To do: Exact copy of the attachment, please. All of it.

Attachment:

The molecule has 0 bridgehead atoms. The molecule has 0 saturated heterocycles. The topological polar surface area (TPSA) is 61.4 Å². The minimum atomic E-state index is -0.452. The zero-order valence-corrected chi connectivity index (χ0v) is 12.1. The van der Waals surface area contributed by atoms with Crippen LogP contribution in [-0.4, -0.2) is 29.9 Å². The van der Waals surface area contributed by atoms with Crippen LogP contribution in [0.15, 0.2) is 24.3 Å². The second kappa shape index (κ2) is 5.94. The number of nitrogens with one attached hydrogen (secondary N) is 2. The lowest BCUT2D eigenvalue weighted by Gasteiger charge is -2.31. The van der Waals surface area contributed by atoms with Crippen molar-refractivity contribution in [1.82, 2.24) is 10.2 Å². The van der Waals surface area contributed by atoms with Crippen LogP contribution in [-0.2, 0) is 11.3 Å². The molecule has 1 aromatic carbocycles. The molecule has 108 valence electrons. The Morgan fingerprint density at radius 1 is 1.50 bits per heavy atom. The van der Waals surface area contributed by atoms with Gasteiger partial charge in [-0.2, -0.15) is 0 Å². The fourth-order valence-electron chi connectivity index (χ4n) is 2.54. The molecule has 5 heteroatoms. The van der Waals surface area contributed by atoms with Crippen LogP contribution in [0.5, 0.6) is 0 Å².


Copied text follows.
The molecule has 0 bridgehead atoms. The molecule has 0 saturated heterocycles. The topological polar surface area (TPSA) is 61.4 Å². The minimum atomic E-state index is -0.452. The zero-order valence-corrected chi connectivity index (χ0v) is 12.1. The van der Waals surface area contributed by atoms with Crippen LogP contribution in [-0.4, -0.2) is 29.9 Å². The van der Waals surface area contributed by atoms with Crippen LogP contribution in [0.15, 0.2) is 24.3 Å². The second kappa shape index (κ2) is 5.94. The number of nitrogens with one attached hydrogen (secondary N) is 2. The lowest BCUT2D eigenvalue weighted by Gasteiger charge is -2.31. The van der Waals surface area contributed by atoms with Crippen molar-refractivity contribution in [1.82, 2.24) is 10.2 Å². The van der Waals surface area contributed by atoms with Crippen LogP contribution in [-0.2, 0) is 11.3 Å². The molecule has 1 aromatic carbocycles. The molecule has 108 valence electrons. The Morgan fingerprint density at radius 1 is 1.50 bits per heavy atom. The van der Waals surface area contributed by atoms with Gasteiger partial charge in [-0.2, -0.15) is 0 Å². The fourth-order valence-electron chi connectivity index (χ4n) is 2.54. The molecule has 5 heteroatoms. The van der Waals surface area contributed by atoms with Crippen LogP contribution in [0.5, 0.6) is 0 Å².